You know the story by now. A nerdy, unassuming teenager gets bitten by a radioactive spider and develops super powers. They struggle with their place and identity, finally embracing the responsibility that comes with their powers, and work tirelessly to defend their city from threats both mundane and extraordinary. It’s a tale as old as time, or at least as old as comic books. Or is it?
Once upon a time, a major studio decided to make a superhero film. They based the film around a character who had been around for decades and had started as a villain but had since become an antihero. The character was part of another superhero’s universe and had already appeared in a film starring that hero, but the franchise was rebooted several times in the 10 or so years it took to get the character’s film made.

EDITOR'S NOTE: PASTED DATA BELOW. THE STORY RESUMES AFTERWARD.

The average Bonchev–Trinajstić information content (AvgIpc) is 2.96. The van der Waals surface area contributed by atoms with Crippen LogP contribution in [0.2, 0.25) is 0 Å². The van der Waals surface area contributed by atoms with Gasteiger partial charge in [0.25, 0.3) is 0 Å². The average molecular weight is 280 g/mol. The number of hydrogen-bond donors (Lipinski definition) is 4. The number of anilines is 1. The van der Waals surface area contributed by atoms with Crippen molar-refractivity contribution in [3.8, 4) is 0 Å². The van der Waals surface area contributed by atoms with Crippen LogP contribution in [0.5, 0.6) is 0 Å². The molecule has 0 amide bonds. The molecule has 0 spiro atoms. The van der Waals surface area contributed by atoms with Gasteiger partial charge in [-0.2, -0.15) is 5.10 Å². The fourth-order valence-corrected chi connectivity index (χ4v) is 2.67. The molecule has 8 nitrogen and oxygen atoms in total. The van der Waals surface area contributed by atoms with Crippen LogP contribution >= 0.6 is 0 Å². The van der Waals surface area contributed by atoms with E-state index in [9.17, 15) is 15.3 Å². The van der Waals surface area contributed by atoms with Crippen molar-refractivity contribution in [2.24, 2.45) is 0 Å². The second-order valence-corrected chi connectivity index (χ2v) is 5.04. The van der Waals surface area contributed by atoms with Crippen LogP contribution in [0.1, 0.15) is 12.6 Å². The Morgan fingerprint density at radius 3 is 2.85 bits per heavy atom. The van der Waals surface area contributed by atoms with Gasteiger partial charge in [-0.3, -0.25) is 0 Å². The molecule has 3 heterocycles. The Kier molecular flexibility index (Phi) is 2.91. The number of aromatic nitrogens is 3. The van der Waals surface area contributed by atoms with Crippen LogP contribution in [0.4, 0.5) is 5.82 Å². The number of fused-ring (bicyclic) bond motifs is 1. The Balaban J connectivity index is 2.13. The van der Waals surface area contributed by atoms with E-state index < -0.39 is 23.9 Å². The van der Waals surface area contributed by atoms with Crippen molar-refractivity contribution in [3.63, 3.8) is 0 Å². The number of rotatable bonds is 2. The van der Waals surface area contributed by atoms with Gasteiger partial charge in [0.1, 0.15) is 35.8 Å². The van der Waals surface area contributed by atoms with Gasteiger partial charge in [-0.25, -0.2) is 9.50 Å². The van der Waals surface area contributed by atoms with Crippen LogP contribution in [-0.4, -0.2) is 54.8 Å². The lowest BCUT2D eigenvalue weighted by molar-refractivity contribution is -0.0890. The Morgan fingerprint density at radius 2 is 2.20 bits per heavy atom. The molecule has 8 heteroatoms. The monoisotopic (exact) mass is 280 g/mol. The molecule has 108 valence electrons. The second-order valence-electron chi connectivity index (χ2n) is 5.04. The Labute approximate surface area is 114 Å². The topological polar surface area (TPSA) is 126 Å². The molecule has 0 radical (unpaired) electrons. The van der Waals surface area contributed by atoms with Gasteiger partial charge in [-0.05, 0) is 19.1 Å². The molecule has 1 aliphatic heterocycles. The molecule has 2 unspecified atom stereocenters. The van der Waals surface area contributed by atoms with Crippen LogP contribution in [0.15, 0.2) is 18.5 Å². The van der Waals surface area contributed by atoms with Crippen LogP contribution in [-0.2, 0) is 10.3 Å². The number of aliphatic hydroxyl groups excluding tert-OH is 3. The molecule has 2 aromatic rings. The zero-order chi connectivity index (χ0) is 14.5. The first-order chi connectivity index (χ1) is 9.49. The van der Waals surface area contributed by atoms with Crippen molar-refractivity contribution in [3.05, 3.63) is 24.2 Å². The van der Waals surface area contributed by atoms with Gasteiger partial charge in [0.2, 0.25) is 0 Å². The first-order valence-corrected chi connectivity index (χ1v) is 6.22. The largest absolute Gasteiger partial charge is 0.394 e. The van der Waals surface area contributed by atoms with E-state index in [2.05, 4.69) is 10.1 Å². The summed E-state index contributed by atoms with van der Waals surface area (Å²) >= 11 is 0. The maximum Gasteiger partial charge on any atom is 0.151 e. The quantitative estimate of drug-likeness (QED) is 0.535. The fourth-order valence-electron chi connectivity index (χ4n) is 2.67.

There are many things that separate Black Panther from the rest of the Marvel Cinematic Universe that go far beyond the skin color of its protagonist. For the first time in the MCU, we have a film that is primarily about cultural identity and the responsibility that goes along with it in a real, demonstrable way (sorry Asgard, but you don’t count).